2018 #DesignInTech Report Overview From SXSW

Computers aren’t good at inclusion. They’re good at exclusion, because they’re only based on past data. The business opportunity for the future-thinking designer is in inclusion. — Fast Company on the 2018 Design in Tech Report

For this year’s Design in Tech Report, I did something new — I computationally designed the entire report instead of making it on Keynote/PPT. As a result, it’s less easy to distribute in its purest form. For now I have a Slideshare snapshot, and I’ll release a link to the entire information experience next weekend.

Key highlights from the report are as follows.

Design in tech is evolving rapidly and globally

  • Design isn’t just about beauty; it’s about market relevance and meaningful results.
  • There are three kinds of design. Classical Design, Design Thinking, and Computational Design.
  • In 2017 there were 21 acquisitions of creative agencies or designer-founded startups.
  • Medical schools in the US are using design thinking in their curricula.
  • Consulting companies are going beyond just design thinking — they’re changing how business is done.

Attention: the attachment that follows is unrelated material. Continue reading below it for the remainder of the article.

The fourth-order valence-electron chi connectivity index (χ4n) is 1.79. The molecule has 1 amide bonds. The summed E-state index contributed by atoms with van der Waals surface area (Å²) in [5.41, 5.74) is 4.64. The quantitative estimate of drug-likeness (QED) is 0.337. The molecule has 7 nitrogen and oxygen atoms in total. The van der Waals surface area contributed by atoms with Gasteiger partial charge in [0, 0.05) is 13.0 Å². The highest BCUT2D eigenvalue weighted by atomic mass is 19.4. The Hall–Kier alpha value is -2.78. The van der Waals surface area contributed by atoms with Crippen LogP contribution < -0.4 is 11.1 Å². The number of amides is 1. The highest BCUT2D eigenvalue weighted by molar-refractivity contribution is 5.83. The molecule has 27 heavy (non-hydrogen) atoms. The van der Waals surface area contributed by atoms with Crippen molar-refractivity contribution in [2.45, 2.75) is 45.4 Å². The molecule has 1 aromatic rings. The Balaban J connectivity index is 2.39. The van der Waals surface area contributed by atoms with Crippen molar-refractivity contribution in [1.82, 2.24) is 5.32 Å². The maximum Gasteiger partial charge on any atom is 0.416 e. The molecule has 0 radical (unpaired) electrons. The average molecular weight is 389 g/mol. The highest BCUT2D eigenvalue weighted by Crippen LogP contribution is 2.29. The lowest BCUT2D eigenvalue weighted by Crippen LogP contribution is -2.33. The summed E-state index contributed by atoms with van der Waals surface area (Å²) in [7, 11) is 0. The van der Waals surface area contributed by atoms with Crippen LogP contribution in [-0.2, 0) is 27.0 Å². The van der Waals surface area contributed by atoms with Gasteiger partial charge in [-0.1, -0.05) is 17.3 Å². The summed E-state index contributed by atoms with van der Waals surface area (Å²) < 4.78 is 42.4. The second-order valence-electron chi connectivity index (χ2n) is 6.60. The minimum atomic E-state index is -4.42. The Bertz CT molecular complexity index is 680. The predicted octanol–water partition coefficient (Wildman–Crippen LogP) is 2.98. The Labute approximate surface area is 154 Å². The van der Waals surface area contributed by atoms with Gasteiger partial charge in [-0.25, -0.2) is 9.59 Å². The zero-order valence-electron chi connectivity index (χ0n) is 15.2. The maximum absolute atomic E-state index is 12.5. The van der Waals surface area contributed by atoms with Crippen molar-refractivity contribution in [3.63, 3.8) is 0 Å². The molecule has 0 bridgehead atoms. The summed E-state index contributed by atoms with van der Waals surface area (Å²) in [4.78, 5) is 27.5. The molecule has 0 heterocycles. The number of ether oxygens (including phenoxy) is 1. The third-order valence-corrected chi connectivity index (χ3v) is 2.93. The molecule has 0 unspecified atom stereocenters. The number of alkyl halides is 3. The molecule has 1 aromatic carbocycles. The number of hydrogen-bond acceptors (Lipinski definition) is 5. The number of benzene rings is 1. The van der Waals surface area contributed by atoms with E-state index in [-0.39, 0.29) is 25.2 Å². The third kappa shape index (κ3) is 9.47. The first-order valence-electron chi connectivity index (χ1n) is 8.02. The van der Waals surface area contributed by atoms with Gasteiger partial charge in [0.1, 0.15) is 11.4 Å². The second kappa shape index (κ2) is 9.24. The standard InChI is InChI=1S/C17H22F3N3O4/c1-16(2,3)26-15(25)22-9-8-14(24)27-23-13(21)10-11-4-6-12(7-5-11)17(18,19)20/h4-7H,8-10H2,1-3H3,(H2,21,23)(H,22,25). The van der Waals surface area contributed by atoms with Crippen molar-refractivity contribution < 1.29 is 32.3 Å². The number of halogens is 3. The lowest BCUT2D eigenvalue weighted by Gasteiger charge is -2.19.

• China continues to lead in designing experiences at a scale and level of sophistication that astounds.
  • Indian and Latin markets are advancing design thinking and computational design. And we have a lot to learn from them.
  • Gen B(older) is becoming a market opportunity for new products and services that can’t be ignored.

Design capabilities don’t scale like Moore’s Law

  • Design is generally used early in the product development process instead of applied at the very end before it is shipped.
  • Creating an inclusive culture for designers is how to start building better products. Listening to what they value is how to start.
  • Unconscious bias is promoted by stereotypes that exclude others. Recognizing exclusion is a way to take immediate action.
  • Design tools and systems are ch-ch-changing these days. Among many new capabilities, machine intelligence looks to change everything.
  • We’re in a golden age of data visualization and quant-qual science. The tools that are available today enable understanding — for those who want it.